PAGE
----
Gold nanoshells successfully zap glioma tumors

Researchers from Rice University, Baylor College of Medicine and Texas Children's Hospital have successfully destroyed tumors of human brain cancer cells in the first animal tests of a minimally invasive treatment that zaps glioma tumors with heat. The study appears in the Journal of Neuro-Oncology. The researchers reported that four of seven mice that received the new treatment for glioma tumors had no signs of cancer more than three months after treatment.

"This first round of in vivo animal tests suggests that photothermal therapy with nanoshells may one day be a viable option for glioma patients," said study co-author Jennifer West, in a statement. West cautioned that follow-up work in the laboratory is needed before any human testing of the therapy can begin. She said human trials of nanoshell phototherapy for glioma are likely at least a year away.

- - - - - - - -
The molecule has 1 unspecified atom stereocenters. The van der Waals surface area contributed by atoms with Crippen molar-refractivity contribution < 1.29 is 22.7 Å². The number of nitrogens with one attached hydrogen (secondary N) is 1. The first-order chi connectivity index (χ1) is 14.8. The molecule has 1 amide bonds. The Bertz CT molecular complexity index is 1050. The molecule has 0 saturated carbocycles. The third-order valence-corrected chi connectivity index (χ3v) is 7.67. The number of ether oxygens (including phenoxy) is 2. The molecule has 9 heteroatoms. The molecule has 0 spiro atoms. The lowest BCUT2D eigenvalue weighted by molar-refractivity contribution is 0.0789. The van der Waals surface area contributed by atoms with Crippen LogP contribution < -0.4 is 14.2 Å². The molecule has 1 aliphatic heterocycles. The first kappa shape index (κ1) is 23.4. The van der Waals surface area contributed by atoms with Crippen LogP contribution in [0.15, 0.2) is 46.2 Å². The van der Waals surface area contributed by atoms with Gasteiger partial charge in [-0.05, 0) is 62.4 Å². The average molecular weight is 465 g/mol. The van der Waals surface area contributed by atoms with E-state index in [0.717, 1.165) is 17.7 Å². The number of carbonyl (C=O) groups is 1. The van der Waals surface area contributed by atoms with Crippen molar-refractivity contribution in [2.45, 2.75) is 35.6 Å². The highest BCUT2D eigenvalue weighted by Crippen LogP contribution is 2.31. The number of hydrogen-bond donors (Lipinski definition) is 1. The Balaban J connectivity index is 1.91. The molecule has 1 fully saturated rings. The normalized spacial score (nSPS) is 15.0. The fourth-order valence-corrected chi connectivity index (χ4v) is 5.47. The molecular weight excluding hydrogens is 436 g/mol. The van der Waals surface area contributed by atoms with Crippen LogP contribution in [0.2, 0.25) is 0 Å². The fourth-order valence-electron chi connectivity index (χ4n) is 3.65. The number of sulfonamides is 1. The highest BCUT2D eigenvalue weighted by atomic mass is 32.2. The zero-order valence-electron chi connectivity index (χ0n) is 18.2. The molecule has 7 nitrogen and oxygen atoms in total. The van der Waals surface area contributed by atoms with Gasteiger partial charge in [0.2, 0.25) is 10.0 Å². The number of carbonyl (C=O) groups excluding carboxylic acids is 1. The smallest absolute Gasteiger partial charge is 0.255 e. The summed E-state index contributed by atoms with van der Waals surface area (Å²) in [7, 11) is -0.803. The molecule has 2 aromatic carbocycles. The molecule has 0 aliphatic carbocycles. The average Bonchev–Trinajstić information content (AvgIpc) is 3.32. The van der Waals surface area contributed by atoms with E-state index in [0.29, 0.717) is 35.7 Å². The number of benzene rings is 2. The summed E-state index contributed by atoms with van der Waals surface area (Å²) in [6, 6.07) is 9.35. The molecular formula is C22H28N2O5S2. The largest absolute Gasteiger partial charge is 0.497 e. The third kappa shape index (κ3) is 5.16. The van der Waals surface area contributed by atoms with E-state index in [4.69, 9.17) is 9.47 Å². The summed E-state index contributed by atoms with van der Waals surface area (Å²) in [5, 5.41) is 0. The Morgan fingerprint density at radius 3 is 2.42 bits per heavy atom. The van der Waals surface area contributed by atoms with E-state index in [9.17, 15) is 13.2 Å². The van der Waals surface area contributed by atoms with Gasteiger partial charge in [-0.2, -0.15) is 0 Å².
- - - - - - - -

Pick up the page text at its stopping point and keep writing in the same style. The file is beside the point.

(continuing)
Gold nanoshells, which were invented by Rice researcher Naomi Halas in the mid-1990s, are smaller than red blood cells. Their core is nonconducting, and by varying the size of the core and thickness of the shell, researchers can tune them to respond to different wavelengths of light. Houston-based biomedical firm Nanospectra Biosciences, which holds the license for medical use of Rice's nanoshell technology, began the first human clinical trial of nanoshell phototherapy in 2008.

- take a look at the Rice University release
- and an abstract in the Journal of Neuro-Oncology

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